Dying in Massachusetts

I think I should like to die in Massachusetts,
wading Parker’s River in sneakers at slack water,
my wire basket a quarter full of blue crabs,
and I easing my long-handled net towards a big one.

The sun is shining as hard as it can, for it is August.
Clamshell clouds are crowding over the western horizon.
I mash a green-head fly against the nape of my neck,
and the big crab scuttles away under the peat.

No matter. Because I am thinking of what I read
last night in Van Gogh’s letters: I am in it
with all my heart. I must become more skilled than I am
before I can be ever so slightly satisfied with myself.

And so at that moment the sun collapses into the river,
the crabs are spilled, the net, the fly, the collecting storm
plunge through a canvas of reds and yellows and blues
into the still, cool, clouded poem my life has written.

I’m the old white-bearded geezer they find,
floating face-down, two guys in a rented skiff,
with beer and sub sandwiches and Saturday off,
who on Sunday read about themselves in the Boston Globe,

and at night tell their wives about it in Worcester,
and on Monday their buddies down at the station-house.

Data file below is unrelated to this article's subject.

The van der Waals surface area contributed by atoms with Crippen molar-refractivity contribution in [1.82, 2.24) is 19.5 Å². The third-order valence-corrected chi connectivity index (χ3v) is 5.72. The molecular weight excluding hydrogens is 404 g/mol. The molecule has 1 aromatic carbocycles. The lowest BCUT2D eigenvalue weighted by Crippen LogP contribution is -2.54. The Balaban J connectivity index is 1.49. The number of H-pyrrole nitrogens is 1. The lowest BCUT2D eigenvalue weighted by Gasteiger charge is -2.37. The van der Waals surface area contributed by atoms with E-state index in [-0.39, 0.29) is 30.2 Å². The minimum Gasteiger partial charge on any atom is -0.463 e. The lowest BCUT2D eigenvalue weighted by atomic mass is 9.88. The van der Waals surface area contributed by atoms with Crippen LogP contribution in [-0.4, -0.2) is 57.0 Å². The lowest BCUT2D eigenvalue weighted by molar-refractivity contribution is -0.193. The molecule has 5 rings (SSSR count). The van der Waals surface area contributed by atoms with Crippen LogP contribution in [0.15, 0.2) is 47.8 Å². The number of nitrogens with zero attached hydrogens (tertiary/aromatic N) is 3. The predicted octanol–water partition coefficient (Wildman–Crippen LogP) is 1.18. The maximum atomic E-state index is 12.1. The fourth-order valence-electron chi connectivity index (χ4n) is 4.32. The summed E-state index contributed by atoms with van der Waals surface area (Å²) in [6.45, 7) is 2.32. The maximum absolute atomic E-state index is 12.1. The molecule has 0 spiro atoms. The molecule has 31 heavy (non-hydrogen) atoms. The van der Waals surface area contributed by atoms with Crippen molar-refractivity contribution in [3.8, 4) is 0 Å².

So the rumor of Donald Baker’s death ripples
into the neighborhoods where he was born and grew up.

It passes 14 Reed Street, riding no-hands on a blue bicycle,
and Red Logan’s mother peers through her parlor curtains,
saying: all that expensive college education.
It rings a doorbell at 282 Chandler Street,

and Alice Crowe’s father takes his pipe out of his mouth,
saying: a good thing you married the dentist.
And for about ten seconds the streets light up
with the glances and ball games and arguments nobody remembers.

Now the tide turns, a cold stream flooding in
from Nantucket Sound nudges the body upriver,
and the majestic voyage begins, through the grief
of sister and daughters and wife, across the promotion,

with tenure, of junior colleagues, beyond Life Insurance
and Supplemental Retirement Annuity, to a Free
Government Marker and Eternal Care in the plot
in Pine Grove Cemetery behind the Tastee Freeze on Route 28.

My friends, there’s a lot of dignity here.
Those oaks are rooted in great-aunts and great-uncles,
that headstone shadows the secrets of my mother’s bed,
and my father’s electrons waver forever in this loam.

It is March 26th. I am in it with all my heart.
I must try to become more skilled than I am before I die.
For the titles of a thousand unwritten lives
are circling overhead on the gray sails of the gulls.